Looking for a job in Melbourne? Here’s what I learned

If I had a dollar for every time a young professional asked me about the job scenario in Melbourne…

Despite the large number of international students in Australia, there is a significant lack of information about the employment market. In fact, almost everyone that I’ve met on my post grad journey in Melbourne did not know what to expect after graduation. How long will the post-study visa last? Are there companies hiring people on this visa? Since career portals like Seek and Indeed are full of jobs seeking candidates with Australian citizenship or permanent residency, these questions quietly haunt the minds of international students.

When I applied to the University of Melbourne, all I researched on was the reputation of the institute and the availability of my course. I hadn’t spoken to any professional in the marketing industry who had graduated from UniMelb (or any other university) who would give me an insight on how the job market was doing, especially for international students. My focus had been on getting my master’s degree ticked off my list but now that I was studying in Melbourne, I had to start thinking about the possibility of gaining work experience in Melbourne. In the duration of my two-year course, I reached out to a few alumni through LinkedIn – but received no substantial response. On the other hand, I did find LinkedIn useful in getting one internship in New Delhi and one in Melbourne.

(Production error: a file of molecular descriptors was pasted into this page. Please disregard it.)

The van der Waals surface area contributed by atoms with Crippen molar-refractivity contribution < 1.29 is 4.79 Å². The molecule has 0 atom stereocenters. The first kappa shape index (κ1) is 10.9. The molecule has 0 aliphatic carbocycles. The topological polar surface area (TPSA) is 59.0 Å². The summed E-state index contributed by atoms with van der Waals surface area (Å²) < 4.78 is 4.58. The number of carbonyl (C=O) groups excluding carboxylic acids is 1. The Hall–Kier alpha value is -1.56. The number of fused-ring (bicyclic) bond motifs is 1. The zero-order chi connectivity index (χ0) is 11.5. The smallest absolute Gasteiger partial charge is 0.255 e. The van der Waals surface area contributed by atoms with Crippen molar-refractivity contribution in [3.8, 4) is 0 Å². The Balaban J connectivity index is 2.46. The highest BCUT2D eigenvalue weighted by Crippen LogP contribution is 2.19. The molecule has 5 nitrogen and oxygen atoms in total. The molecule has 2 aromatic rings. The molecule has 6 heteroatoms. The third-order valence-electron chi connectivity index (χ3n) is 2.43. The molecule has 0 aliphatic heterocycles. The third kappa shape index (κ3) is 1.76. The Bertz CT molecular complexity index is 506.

Getting a job as an international student in Melbourne

There’s an obvious gap between international students, alumni, and especially those who get work here Down Under. So, I thought I’d share my story – hopefully giving you an idea of how to navigate your way through the job market in Melbourne. But before I get to what I learned while looking for a job here, I should emphasize on how you, as an international student, must reach out and grab opportunities in your university. It could be a club, a journal, a volunteer position – everything you do in uni counts.

Every university has its own career portal and resources that aren’t necessarily highlighted – you need to be looking for these. If you’re passionate about a subject or topic, this is the time to connect with like-minded people including peers and professors. And since we’re talking about connecting with people, I may as well add how important it is for every university student to have a LinkedIn profile. Keep your online CV updated, be part of discussions and explore industry trends. LinkedIn is not only a great way to stay connected with people you meet at university, but also a fabulous way to build your personal brand.